We go to the nearest the emergency room and pay for a blood test.

Then we go to L.L. Bean. I pick out a coat. It costs $130. Karen uses sales coupons and her charge card. We only pay $13. I am in awe.

We drive to my brother’s farm.

When we approach the house, I see my family outside. I have not seen most of them for more than a decade. My mother, once a strong, dark-haired Polish woman, is frail. Her hair is the color of snow. She is shorter than I remember. I get out of the car. We are all crying.

I hug my mother first. I notice she is now using a cane to walk. I do not want to let her go. She hugs me so hard it takes the breath from my lungs. I kiss her on top of the head.

“You got old,” I say.

“You ain’t no spring chicken,” she responds.

After a group hug, I hug each member of my family individually.

My mother says we are all going to the LongHorn restaurant, with 11 family members. I am overwhelmed. I go into the bathroom at the restaurant. I sit in the stall for a few minutes. Exhausted, I need to decompress.

When I return to the table, I unwrap my napkin. The forks seem so big. The sharpness of the knives makes me leery. I remember cutting myself with a plastic knife pilfered from the officers dining hall in prison. When the meals arrive, everyone wants to share their dishes with me. I am getting full. The steak is too large.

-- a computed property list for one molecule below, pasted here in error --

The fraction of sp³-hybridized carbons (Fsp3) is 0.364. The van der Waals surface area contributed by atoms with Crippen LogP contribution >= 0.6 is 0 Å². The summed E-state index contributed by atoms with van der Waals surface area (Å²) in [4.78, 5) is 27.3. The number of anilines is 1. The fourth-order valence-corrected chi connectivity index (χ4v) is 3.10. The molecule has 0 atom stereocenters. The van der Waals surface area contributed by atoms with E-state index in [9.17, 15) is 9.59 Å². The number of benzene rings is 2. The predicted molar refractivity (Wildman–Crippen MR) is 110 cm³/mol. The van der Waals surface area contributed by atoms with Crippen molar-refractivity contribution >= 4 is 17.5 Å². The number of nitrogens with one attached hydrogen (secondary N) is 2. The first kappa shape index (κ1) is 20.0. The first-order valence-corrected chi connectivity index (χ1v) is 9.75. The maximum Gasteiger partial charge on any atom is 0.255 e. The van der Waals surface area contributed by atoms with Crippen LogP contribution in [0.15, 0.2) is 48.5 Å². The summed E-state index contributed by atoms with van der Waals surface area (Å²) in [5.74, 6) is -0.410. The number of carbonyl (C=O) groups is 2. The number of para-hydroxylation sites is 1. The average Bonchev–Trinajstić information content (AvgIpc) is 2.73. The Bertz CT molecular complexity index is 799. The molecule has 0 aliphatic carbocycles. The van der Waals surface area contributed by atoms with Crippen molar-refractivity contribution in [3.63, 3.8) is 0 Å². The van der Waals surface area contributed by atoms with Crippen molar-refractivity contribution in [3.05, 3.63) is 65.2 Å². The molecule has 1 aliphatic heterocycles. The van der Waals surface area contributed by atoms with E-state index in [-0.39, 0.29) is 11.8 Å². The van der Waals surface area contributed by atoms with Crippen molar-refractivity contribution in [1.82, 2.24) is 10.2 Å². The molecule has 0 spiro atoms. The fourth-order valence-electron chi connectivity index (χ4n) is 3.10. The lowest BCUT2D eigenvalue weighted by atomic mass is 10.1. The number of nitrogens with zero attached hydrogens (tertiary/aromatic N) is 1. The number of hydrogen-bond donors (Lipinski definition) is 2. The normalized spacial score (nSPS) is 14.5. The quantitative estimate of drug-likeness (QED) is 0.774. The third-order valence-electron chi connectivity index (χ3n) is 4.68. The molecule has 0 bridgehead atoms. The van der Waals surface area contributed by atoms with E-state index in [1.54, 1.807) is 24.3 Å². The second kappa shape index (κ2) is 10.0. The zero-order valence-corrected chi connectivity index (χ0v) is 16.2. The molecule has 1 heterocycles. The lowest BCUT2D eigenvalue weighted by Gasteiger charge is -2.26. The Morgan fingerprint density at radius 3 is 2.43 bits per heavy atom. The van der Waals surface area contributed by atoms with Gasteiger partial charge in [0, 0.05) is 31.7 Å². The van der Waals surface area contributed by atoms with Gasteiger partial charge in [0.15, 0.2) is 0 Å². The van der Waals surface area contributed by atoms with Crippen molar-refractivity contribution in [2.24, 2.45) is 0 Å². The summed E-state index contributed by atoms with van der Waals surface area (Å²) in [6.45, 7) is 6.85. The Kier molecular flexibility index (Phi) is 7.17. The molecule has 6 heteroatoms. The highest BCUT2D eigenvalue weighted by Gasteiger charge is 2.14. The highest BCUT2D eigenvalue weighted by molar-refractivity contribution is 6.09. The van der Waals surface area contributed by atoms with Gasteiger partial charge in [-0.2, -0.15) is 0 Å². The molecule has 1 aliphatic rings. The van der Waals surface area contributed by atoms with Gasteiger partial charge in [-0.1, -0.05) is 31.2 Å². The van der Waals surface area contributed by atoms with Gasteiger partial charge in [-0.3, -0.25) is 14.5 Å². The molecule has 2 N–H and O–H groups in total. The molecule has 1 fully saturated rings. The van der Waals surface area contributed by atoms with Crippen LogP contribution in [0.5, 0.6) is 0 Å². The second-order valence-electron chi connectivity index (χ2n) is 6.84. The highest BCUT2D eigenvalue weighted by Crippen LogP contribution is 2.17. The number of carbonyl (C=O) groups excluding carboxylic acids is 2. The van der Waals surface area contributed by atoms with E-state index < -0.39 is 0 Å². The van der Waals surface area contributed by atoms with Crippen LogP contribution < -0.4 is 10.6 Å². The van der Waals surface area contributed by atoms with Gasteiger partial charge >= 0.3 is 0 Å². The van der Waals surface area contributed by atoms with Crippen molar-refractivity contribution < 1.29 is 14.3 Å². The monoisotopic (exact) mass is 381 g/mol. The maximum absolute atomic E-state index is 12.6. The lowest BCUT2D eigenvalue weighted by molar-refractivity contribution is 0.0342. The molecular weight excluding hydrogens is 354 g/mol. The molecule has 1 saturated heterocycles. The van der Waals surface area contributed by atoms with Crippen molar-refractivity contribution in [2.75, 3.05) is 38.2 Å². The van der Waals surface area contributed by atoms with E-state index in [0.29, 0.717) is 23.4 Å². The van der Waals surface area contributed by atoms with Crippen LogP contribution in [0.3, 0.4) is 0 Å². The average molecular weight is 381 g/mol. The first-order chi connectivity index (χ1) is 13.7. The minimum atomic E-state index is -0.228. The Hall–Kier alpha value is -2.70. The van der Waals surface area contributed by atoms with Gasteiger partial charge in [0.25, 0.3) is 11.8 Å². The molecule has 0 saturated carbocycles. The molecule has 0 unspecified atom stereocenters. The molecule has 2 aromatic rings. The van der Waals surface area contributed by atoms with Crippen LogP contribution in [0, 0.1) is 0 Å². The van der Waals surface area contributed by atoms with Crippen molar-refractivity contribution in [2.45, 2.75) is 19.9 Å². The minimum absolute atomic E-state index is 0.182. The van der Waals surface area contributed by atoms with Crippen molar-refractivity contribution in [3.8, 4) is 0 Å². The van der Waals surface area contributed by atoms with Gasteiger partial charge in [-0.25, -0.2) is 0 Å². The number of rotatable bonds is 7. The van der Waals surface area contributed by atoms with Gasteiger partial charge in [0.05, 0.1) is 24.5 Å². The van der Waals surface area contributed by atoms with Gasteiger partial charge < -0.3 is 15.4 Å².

Just taste everything,” Karen says. “We can take the rest home in a bag. I need you around for a long time, sweetheart.”

I love my family, but I feel relief when Karen and I leave.

Karen takes me to ShopRite. I look at the fresh-produce section. It takes my breath away. Every fresh vegetable and fruit imaginable seems to available. I cannot decide what to buy. How do you choose only one or two vegetables when you have been deprived for decades?

We do some more shopping. Then we go home. I hold the key Karen gave me. I walk in the evening sky across the street to where we will live. I unlock the two locks on the front door. I lift Karen in my arms and carry her across the threshold. I close the door behind us. Home.

On Nov. 24, 2016, the day before Thanksgiving, I receive a call from the parole office. The drug test came back negative. I knew it could not have come back any other way, but these tests are not as reliable as they are made out to be. I feel relief. My life is starting to go right.

Part 7 of the “Going Home” series will be published on Truthdig on Tuesday.

Ronald W. Pierce served 30 years, eight months and 14 days in New Jersey prisons for murder. Released in 2016, Pierce now is living in Jackson, N.J., and completing his Bachelor of Arts study at Rutgers University. He is an honors student, majoring in justice studies with a minor in sociology.